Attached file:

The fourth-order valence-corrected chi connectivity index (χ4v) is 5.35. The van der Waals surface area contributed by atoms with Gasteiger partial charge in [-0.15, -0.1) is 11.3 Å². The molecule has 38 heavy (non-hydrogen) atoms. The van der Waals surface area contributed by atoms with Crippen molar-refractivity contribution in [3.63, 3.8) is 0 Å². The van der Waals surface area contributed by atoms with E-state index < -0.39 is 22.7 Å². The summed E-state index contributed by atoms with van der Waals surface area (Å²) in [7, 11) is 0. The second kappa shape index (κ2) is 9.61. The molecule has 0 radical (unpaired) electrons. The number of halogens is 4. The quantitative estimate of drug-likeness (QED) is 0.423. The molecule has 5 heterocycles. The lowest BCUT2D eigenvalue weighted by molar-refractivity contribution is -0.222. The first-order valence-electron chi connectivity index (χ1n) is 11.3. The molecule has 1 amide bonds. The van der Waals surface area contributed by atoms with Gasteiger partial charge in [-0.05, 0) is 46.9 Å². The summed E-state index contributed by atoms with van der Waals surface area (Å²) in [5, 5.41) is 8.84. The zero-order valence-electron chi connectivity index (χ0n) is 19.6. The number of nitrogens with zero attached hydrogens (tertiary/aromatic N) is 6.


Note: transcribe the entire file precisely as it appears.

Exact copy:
The fourth-order valence-corrected chi connectivity index (χ4v) is 5.35. The van der Waals surface area contributed by atoms with Gasteiger partial charge in [-0.15, -0.1) is 11.3 Å². The molecule has 38 heavy (non-hydrogen) atoms. The van der Waals surface area contributed by atoms with Crippen molar-refractivity contribution in [3.63, 3.8) is 0 Å². The van der Waals surface area contributed by atoms with E-state index < -0.39 is 22.7 Å². The summed E-state index contributed by atoms with van der Waals surface area (Å²) in [7, 11) is 0. The second kappa shape index (κ2) is 9.61. The molecule has 0 radical (unpaired) electrons. The number of halogens is 4. The quantitative estimate of drug-likeness (QED) is 0.423. The molecule has 5 heterocycles. The lowest BCUT2D eigenvalue weighted by molar-refractivity contribution is -0.222. The first-order valence-electron chi connectivity index (χ1n) is 11.3. The molecule has 1 amide bonds. The van der Waals surface area contributed by atoms with Gasteiger partial charge in [-0.05, 0) is 46.9 Å². The summed E-state index contributed by atoms with van der Waals surface area (Å²) in [5, 5.41) is 8.84. The zero-order valence-electron chi connectivity index (χ0n) is 19.6. The number of nitrogens with zero attached hydrogens (tertiary/aromatic N) is 6.